There are six types of cells that are affected by LED therapy. Fibroblast cells, which produce collagen and elastin fibers in connective tissue, can be improved with mostly red and a small amount of infrared light. Keratinocytes provide structural integrity to skin, hair, and nails. They are also responsible for skin clarity, tone, and texture. Celluma LED Light Therapy will activate these cells with both red and infrared light.

Mast cells are essential for inflammatory reactions and can be treated with both red and infrared light. Similarly, Neutrophil cells (leukocytes) are the body’s first line of defense in the inflammatory process. Adequate numbers are important to protect the body from infection. Both of these cell types can be treated by Celluma Light Therapy with red and infrared LEDs. Macrophage cells (also leukocytes) play a vital role in activating specific immune responses. These, too, will be activated and charged with red and infrared LED light therapy treatments.

The range of indications that Celluma can be used to treat is vast. Given that the device is portable, comes in several models and sizes, and completely non-invasive to the user, it makes it quite an appealing alternative to many options on the market. It is flexible and versatile and can be applied to any part of the body or focused specifically on the face. Read on to learn more about how Celluma LED light therapy can change your life.

Helps Reduce and Clear Acne

Celluma has been cleared by the FDA to treat inflammatory acne vulgaris, which is caused by pores that are deeply clogged with bacteria, dead skin cells, and oil. Treatments involve the utilization of blue LEDs, which have been shown to diminish bacteria. This helps to clear existing breakouts and restore the skin’s healthy appearance. With the equal use of some red and infrared LEDs, keratinocyte cells can be stimulated to improve skin clarity, tone, and texture.

Anti-aging

Say goodbye to expensive creams that don’t work, plastering your face with silicone strips before bed every night, and Botox injections. With Celluma’s red LED treatments, patients will enjoy the benefits of increased collagen production, which reduces the appearance of fine lines and wrinkles. With the stimulation of fibroblast cells, elasticity may be restored and the crepe-like appearance that comes with age will begin to tighten. Skin in the treated area will be noticeably smoother and more firm with repetitive treatments. Smile lines and crow’s feet are also treatable with Celluma LED Light Therapy.

Reduce Muscle and Joint Pain

Aging elders and athletes alike will enjoy the benefits of red and infrared Celluma treatments. These treatments have been approved by the FDA for multiple indications including arthritis, muscle spasms, muscle, and joint pain, muscle tissue tension, joint and muscle stiffness, and diminished local circulation.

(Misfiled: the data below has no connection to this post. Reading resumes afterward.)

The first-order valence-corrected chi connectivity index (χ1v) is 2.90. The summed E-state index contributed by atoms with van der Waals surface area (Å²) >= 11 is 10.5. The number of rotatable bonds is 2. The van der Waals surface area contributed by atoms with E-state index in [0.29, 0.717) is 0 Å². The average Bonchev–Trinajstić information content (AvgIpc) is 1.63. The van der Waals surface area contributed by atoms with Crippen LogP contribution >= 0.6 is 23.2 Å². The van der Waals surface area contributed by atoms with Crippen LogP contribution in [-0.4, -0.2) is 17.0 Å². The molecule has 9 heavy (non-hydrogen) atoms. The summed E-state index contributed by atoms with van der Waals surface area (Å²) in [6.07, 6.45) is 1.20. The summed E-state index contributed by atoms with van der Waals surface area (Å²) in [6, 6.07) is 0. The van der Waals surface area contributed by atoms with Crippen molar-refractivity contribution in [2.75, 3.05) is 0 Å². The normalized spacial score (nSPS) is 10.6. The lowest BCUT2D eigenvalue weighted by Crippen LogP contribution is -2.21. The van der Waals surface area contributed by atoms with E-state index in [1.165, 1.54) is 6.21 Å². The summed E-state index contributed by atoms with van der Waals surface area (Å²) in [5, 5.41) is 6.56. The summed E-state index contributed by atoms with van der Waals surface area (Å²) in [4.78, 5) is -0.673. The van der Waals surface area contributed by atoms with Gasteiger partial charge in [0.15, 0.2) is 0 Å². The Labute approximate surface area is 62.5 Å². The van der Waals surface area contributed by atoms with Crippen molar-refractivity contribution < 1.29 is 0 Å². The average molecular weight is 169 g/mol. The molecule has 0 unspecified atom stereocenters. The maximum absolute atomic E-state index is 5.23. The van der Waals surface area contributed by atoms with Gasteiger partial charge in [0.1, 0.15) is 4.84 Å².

Pain relief doesn’t stop with athletes or the elderly. Veterinarians have begun using Celluma as a post-operative treatment to speed up the recovery time in animals. With the use of red and infrared LEDs, the Mast and Neutrophil cells are stimulated, which will improve the body’s reaction to inflammation and fortify protection from harmful bacteria and infection.

If you are curious about what a treatment may be like, the answer is that it may vary, depending on your indication and budget. All treatments are 30 minutes long. They are completely painless, require zero recovery time, and are suitable for any skin type. The treatments involve the use of a flexible panel that can be wrapped or secured to target specific areas of the body. Many users find the treatment sessions to be comfortable and relaxing. Most indications involve the use of Celluma Light Therapy 2 or 3 times per week for 4 weeks.

The effects are cumulative. So, consider Celluma to be sort of like going to the gym, adhering to a diet, or taking vitamins. It is a commitment. In order to see results, you will have to complete the entire prescribed course. But hey, your wrinkles didn’t show up overnight, so you can’t really expect them to magically disappear after a single 30-minute treatment, right? With regular maintenance, you can adopt a self-care regimen that can preserve, protect, and regenerate your cells

Also, consider that preventative care may go a long way later in life. Think of your skin as a sheet of paper. When you crumple it up into a ball, sure, there are ways to un-crumple and flatten it out. Unfortunately, no matter what you do, some of those lines will always be visible. So, if you begin treatments before wrinkles begin to emerge, it is sort of like preventing the sheet of paper from ever getting balled up, to begin with. Prevention is easier than damage control, but both can have amazing results.

You may be wondering…

Does Celluma actually work?